•  This article incorporates text from The preceptor's assistant, or, Miscellaneous questions in general history, literature, and science, by Williams, David, a publication from 1858, now in the public tên miền in the United States.
  •  This article incorporates text from China Through the Stereoscope: A Journey Through the Dragon Empire at the Time of the Boxer Uprising, by Ricalton, James, a publication from 1901, now in the public tên miền in the United States.
  •  This article incorporates text from In the Mikado's Service: A Story of Two Battle Summers in China, by Griffis, William Elliot, a publication from 1901, now in the public tên miền in the United States.
  •  This article incorporates text from China's Story in Myth, Legend, Art and Annals, by Griffis, William Elliot, a publication from 1911, now in the public tên miền in the United States.
  •  This article incorporates text from China, nhật bản and Korea, by Bland, John, a publication from 1921, now in the public tên miền in the United States.
  •  This article incorporates text from Asiatic journal and monthly miscellany, Volume 13, by East India Company, a publication from 1822, now in the public tên miền in the United States.
  1. ^ Arnold, Julean Herbert. (1920). Commercial Handbook of Trung Quốc, p. 446.
  2. ^ Williams, David. (1858). The preceptor's assistant, or, Miscellaneous questions in general history, literature, and science, p. 153.
  3. ^ Williams, Samuel Wells. (1848). The Middle Kingdom: A Survey of the ... Chinese Empire and Its Inhabitants, p. 312.
  4. ^ Guangwei, He; Hualing, Tong; Wenzhen, Yang; Zhenguo, Chang; Zeru, Li; Ruicheng, Dong; Weijan, Gong, eds. (1999). Spectacular China. Translated by Wusun, Lin; Zhongping, Wu. Cologne: Könemann. p. 62. ISBN 9783829010771.
  5. ^ "A Chineze Puzzle." New York Times. April 6, 1875.
  6. ^ Ricalton, James. (1901). China Through the Stereoscope: A Journey Through the Dragon Empire at the Time of the Boxer Uprising, p. 103.
  7. ^ Ricalton, p. 308.
  8. ^ Ricalton, p. 309.
  9. ^ Griffis, William Elliot. (1901). In the Mikado's Service: A Story of Two Battle Summers in Trung Quốc, p. 358.
  10. ^ Griffis, William Elliot. (1911). China's Story in Myth, Legend, Art and Annals, p. 57.
  11. ^ "Chinese Coronation: Coronation of Taou-Kwang, the new Emperor of Trung Quốc," pp. 332-335 in The Asiatic Journal and Monthly Miscellany.] (East India Company). Vol. 13 (1822 January–June).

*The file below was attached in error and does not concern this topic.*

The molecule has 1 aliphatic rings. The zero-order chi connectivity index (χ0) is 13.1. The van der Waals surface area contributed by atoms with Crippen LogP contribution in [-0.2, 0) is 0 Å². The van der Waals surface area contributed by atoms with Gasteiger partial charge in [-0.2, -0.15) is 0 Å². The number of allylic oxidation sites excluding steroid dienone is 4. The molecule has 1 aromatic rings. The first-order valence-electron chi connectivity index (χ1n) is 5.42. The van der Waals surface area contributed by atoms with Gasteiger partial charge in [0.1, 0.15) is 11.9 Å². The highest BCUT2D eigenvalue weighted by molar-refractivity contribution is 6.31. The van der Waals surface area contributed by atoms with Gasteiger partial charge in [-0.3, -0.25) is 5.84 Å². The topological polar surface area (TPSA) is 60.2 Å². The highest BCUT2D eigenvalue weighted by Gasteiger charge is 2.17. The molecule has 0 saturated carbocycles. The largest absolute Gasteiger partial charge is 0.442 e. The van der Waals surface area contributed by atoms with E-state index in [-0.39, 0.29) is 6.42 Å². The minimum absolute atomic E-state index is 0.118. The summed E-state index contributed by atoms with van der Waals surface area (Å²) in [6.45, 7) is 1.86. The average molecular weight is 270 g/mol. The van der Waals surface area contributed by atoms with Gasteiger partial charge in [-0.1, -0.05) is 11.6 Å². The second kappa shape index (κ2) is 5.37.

12. ^ Levathes, Louise. (1996). When Trung Quốc Ruled the Seas: The Treasure Fleet of the Dragon Throne, 1405-1433, p. 59; see also Williams, Samuel Wells. (1848). The Middle Kingdom: A Survey of the Chinese Empire and Its Inhabitants, p. 313-314.
  13. ^ Levathes, p. 19; cf. p.
  14. ^ Bland, John. (1921). China, nhật bản and Korea, p. 299.

References[edit]

  • Arnold, Julean Herbert. (1920). Commercial Handbook of Trung Quốc. Washington, D.C.: United States Bureau of Foreign and Domestic Commerce; Government Printing Office. OCLC 3882862
  • Bland, John Otway Percy. (1921). China, nhật bản and Korea. New York: W. Heinemann. OCLC 252248839
  • "Chinese Coronation: Coronation of Taou-Kwang, the new Emperor of Trung Quốc," The Asiatic Journal and Monthly Miscellany. (East India Company). London: William H. Allen & Co. Vol. 13 (1822 January–June), pp. 332–335.
  • Griffis, William Elliot. (1911). China's Story in Myth, Legend, Art and Annals. Boston: Houghton Mifflin Company. OCLC 850353
  • William Elliot Griffis. (1901). In the Mikado's Service: A Story of Two Battle Summers in Trung Quốc. Boston: W.A. Wilde Co. OCLC 4591145
  • Levathes, Louise. (1996). When Trung Quốc Ruled the Seas: The Treasure Fleet of the Dragon Throne, 1405-1433. Oxford: Oxford University Press. ISBN 978-0-19-511207-8
  • Ricalton, James. (1901). China Through the Stereoscope: A Journey Through the Dragon Empire at the Time of the Boxer Uprising. New York: Underwood & Underwood. OCLC 5871769
  • Williams, Samuel Wells. (1848). The Middle Kingdom: A Survey of the ... Chinese Empire and Its Inhabitants. New York: Wiley & Putnam. OCLC 2276049